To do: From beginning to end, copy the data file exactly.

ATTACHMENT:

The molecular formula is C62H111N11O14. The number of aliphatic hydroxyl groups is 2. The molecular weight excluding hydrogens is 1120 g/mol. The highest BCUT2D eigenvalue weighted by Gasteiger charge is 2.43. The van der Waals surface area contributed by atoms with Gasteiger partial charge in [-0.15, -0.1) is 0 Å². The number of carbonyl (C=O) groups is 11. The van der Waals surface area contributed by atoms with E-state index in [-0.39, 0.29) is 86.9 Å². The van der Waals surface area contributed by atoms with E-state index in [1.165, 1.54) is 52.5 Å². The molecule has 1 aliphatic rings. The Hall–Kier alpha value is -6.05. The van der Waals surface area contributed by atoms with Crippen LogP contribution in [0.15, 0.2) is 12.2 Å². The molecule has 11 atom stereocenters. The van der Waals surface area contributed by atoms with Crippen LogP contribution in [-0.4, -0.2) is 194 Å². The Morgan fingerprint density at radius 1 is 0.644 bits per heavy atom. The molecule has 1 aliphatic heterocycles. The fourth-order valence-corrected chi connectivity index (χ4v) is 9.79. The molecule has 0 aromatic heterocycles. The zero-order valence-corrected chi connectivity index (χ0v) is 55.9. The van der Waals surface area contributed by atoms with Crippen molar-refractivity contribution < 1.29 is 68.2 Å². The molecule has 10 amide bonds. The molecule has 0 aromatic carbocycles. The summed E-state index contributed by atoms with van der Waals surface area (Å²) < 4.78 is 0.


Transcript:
The molecular formula is C62H111N11O14. The number of aliphatic hydroxyl groups is 2. The molecular weight excluding hydrogens is 1120 g/mol. The highest BCUT2D eigenvalue weighted by Gasteiger charge is 2.43. The van der Waals surface area contributed by atoms with Gasteiger partial charge in [-0.15, -0.1) is 0 Å². The number of carbonyl (C=O) groups is 11. The van der Waals surface area contributed by atoms with E-state index in [-0.39, 0.29) is 86.9 Å². The van der Waals surface area contributed by atoms with E-state index in [1.165, 1.54) is 52.5 Å². The molecule has 1 aliphatic rings. The Hall–Kier alpha value is -6.05. The van der Waals surface area contributed by atoms with Crippen LogP contribution in [0.15, 0.2) is 12.2 Å². The molecule has 11 atom stereocenters. The van der Waals surface area contributed by atoms with Crippen LogP contribution in [-0.4, -0.2) is 194 Å². The Morgan fingerprint density at radius 1 is 0.644 bits per heavy atom. The molecule has 1 aliphatic heterocycles. The fourth-order valence-corrected chi connectivity index (χ4v) is 9.79. The molecule has 0 aromatic heterocycles. The zero-order valence-corrected chi connectivity index (χ0v) is 55.9. The van der Waals surface area contributed by atoms with Crippen molar-refractivity contribution < 1.29 is 68.2 Å². The molecule has 10 amide bonds. The molecule has 0 aromatic carbocycles. The summed E-state index contributed by atoms with van der Waals surface area (Å²) < 4.78 is 0.